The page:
Wed | Dec 1, 2021

Iota Speid remembered for her parenting skills

Owen Speid’s mother remembered as an industrious disciplinarian

Published:Tuesday | May 4, 2021 | 12:20 AMChristopher Thomas/Gleaner Writer
Iota Speid
Iota Speid
Owen Speid
Owen Speid
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WESTERN BUREAU:

This past Sunday was a bittersweet day for the family of former Jamaica Teachers’ Association (JTA) boss Owen Speid, as he, alongside family, friends and well-wishers, celebrated the life of his mother, Iota Speid, in an event that was staged via the Zoom platform.

The online service, which was held ahead of yesterday burial, was marked by the singing of several songs of tribute, including touching renditions of Wind Beneath My Wings and I Remember Mama (In a Happy Way).

The sermon, which was chock-full of emotions, was delivered by her grandson and lead pastor, the Reverend Kevin Campbell, of the St Catherine-based Reaching All God’s Children Ministries.

In his tribute to his mother, who died after a short illness on March 26 at the age 89, Speid described the family matriarch, who was affectionately called ‘Miss Speid’, ‘Miss Joyce’, and ‘Mama Joyce’, as a keen disciplinarian who instilled great family values in her 12 children.

STRICT TEACHER

“Mama Joyce was a strict disciplinarian. None of us could tell which of us was her favourite child,” said the reflective son. “We had structure, and there were always things to get done, which were to be done by certain times. Vain excuses were not tolerated and she never spared the rod and spoiled the child.”

“We, her children, were always cognisant of the fact that our dear mother was industrious, and we entertained no reservations about that undeniable fact. She did not have a great income, but we were never hungry,” added the educator.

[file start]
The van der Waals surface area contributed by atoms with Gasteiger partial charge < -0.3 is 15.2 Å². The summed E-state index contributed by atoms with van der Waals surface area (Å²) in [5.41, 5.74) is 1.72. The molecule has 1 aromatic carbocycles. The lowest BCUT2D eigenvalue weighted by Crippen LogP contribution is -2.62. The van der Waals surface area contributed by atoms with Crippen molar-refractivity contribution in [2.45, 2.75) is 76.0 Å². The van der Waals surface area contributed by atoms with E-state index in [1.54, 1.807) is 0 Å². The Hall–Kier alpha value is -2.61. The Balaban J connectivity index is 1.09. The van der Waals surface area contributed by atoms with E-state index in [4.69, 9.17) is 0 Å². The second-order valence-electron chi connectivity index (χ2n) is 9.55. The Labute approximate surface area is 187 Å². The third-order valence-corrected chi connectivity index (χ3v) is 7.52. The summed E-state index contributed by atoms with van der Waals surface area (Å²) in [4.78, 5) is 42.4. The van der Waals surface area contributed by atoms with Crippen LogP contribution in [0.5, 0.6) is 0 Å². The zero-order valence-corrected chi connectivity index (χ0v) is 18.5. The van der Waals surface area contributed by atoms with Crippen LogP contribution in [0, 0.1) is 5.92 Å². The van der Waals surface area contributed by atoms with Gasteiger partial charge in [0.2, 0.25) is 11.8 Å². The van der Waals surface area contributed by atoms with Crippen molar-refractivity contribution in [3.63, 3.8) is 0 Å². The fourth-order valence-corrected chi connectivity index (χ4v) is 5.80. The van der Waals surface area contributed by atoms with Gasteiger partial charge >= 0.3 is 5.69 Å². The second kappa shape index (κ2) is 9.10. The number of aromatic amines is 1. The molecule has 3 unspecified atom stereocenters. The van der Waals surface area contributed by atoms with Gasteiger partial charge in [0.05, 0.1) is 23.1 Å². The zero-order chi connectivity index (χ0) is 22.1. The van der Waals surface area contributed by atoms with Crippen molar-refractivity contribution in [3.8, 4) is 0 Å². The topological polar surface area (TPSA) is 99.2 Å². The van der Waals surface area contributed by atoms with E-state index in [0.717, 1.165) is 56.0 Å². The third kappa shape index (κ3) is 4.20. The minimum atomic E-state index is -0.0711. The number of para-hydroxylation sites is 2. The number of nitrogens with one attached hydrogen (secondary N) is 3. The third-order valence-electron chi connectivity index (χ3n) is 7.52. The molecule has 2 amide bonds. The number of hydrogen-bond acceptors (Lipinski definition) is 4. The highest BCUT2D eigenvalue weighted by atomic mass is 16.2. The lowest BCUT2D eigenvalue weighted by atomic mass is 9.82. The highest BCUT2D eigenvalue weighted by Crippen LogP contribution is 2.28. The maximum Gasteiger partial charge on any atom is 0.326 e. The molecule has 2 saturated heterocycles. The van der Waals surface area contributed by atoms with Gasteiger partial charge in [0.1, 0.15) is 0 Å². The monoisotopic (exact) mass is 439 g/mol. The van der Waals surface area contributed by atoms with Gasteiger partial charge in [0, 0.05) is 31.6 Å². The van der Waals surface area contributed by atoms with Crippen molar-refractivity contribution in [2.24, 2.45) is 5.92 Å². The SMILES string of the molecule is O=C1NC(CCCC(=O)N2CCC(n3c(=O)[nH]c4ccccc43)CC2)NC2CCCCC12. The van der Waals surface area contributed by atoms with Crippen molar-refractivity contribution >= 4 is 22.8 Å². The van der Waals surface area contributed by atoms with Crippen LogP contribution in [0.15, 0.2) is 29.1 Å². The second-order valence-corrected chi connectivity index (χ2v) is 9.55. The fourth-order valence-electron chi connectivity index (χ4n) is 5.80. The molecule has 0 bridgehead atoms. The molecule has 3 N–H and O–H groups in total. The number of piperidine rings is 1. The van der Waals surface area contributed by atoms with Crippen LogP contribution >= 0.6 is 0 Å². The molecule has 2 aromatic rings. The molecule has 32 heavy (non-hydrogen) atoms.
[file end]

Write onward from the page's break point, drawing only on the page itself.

Iota Speid was born on December 27, 1931 in Balcarres, Portland, one of seven children for parents Walter and Asneth Hassock. A graduate of Bangor Ridge All-Age School in Portland, she was a produce vendor, who eventually married Granville Speid, only to end up raising their children largely on her own due to him being absent from the family.

‘Miss Joyce’ was remembered as being keenly active in her children’s school lives, often selling pastries like grater cakes and bun and cheese, as well as books, pencils, and other stationery at the schools they attended. She was also a devout Christian, who regularly attended and took part in activities at the Annotto Bay United Pentecostal Church, which was several miles away from her Windsor Castle residence.

JTA President Jasford Gabriel lauded ‘Miss Joyce’ for her role in the development of education as several of her children became teachers.

“Miss Joyce’s influence on education extends far and wide, as six of her children, including four teachers, have served in the education sector here in Jamaica, spanning from primary to tertiary levels. We give God thanks for this tremendous legacy,” said Gabriel. “She experienced the blessings that the Lord declared on those who dwell in the secret place of the Most High.”

Iota Speid is survived by 10 of her 12 children, plus 40 grandchildren and 33 great-grandchildren.